Chinatown North Social Practice Lab

Asian Arts Initiative

Funding Received: 2012
Philadelphia, PA
Funding Period: 1 year and 5 months
January 17, 2013

Asian Arts Initiative is a multi-disciplinary community-based arts center in Philadelphia. The organization’s current programs include a public performance season, a gallery exhibition series, artist residencies, and youth workshops that focus on telling the stories of Asian Americans and the diverse communities of which Asian Americans are a part. Prompted to relocate due to the expansion of the Pennsylvania Convention Center five years ago, Asian Arts Initiative is now in a new home at 1219 Vine Street, and developing its building as a multi-tenant facility to serve as an anchor in the development of the Chinatown North neighborhood.

ArtPlace’s grant will support Asian Arts Initiative to renovate the third floor of its building to create more artist studio space, as well as support the inaugural year of a Social Practice Lab through which Artists-in-Residence will work in partnership with a diversity of residents and neighborhood organizations to create projects – which could be at public sites including storefront windows, restaurant tables, an outdoor plaza, a viaduct tunnel, a parking lot—and contribute to shaping the vision of the neighborhood’s future.

ArtPlace interviewed Gayle Isa, Executive Director of Asian Arts Initiative, who first became active in Chinatown through working on a documentary film about the community’s organizing efforts when a federal detention center was proposed in the neighborhood in 1993.

ARTPLACE: What is the biggest risk you've taken in your efforts? How did you get burned, or how did you prevail?

Isa: As with most artistic endeavors, the biggest risk we’ve taken has been entrusting and (hopefully) empowering our Social Practice Lab artists to design and carry out their projects in our neighborhood. Their residencies were launched with an intensive orientation retreat in September 2012, followed by a research period during which they were asked to conduct a minimum of 20 hours of observations or community service to help inform the projects which they will conduct over the course of the upcoming year.

We have purposely tried to encourage the seven teams of artists-in-residence with flexibility to change and experiment with different approaches or projects, emphasizing the notion of a true “lab” where not everything is necessarily expected to be a success, and where risk is inherent. Perhaps needless to say, many of their projects have shifted significantly from their original proposals. While still subject to change, their current plans include:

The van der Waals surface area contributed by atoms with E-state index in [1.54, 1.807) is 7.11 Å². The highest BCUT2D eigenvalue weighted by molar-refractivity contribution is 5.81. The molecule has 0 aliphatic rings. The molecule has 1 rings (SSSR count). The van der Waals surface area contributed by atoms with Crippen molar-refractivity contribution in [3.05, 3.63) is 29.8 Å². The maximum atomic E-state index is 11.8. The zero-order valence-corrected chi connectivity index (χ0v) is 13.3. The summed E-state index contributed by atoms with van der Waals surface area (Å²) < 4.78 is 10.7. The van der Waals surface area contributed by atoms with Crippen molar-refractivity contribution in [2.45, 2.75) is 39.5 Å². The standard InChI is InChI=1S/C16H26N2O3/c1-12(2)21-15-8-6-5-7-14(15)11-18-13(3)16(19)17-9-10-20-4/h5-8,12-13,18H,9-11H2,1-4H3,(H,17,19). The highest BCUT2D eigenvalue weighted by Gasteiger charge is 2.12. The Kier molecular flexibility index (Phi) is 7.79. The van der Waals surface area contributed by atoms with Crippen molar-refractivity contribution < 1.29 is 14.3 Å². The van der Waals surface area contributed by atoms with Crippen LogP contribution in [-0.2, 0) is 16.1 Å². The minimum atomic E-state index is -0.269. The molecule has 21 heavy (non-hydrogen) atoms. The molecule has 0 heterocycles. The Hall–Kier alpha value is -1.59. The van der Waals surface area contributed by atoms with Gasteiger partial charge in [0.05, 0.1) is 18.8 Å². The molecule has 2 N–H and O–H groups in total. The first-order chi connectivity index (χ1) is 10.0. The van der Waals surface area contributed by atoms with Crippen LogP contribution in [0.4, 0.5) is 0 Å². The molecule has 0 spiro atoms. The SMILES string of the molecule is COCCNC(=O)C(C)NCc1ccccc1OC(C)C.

· Media artists Anula Shetty and Mike Kuetemeyer will build a solar powered kiosk that invites a diversity of community members to record their own memories and impressions of the neighborhood’s history.

· Building from his heritage as a descendent of Alessandro Volta, inventor of the battery, Ben Volta will work with a team of local students to use the electrical substation in the neighborhood to generate a public art installation exploring the literal and metaphorical themes of “energy”.

· Photographer and pop-up artist book creator Colette Fu is working with residents from Sunday Breakfast Rescue Mission, a homeless men’s shelter located around the corner from Asian Arts Initiative, to create a series of public artwork honoring their personal stories and life perspectives.

· Inspired by interviews with a diverse range of community members, Dave Kyu’s work will address the multiple layers of constituents who call this neighborhood home despite the different names they may use—Chinatown North, Callowhill, Loft District, Trestle Town, or Eraserhood.

· The team of Laura Deutch / Lee Tusman / Kathryn Sclavi / Katya Gorker plans to design and operate a bicycle-propelled tea cart and host a series of events highlighting underutilized spots as potential public gathering spaces in the neighborhood.

· A musician and educator based in Austin, Texas, Steve Parker will partner with local students, teachers, and musicians to compose and perform original work inspired by the neighborhood.

· Independent radio producer and youth educator Yowei Shaw will create an audio playlist to be installed in unexpected corners of the neighborhood, featuring the sounds and stories of local residents and community members.

We expect all of them, and through their projects our larger efforts, to prevail.

Caption: Colette Fu, Hani Long Table Banquet Pop-up Book, 17”x25”x5”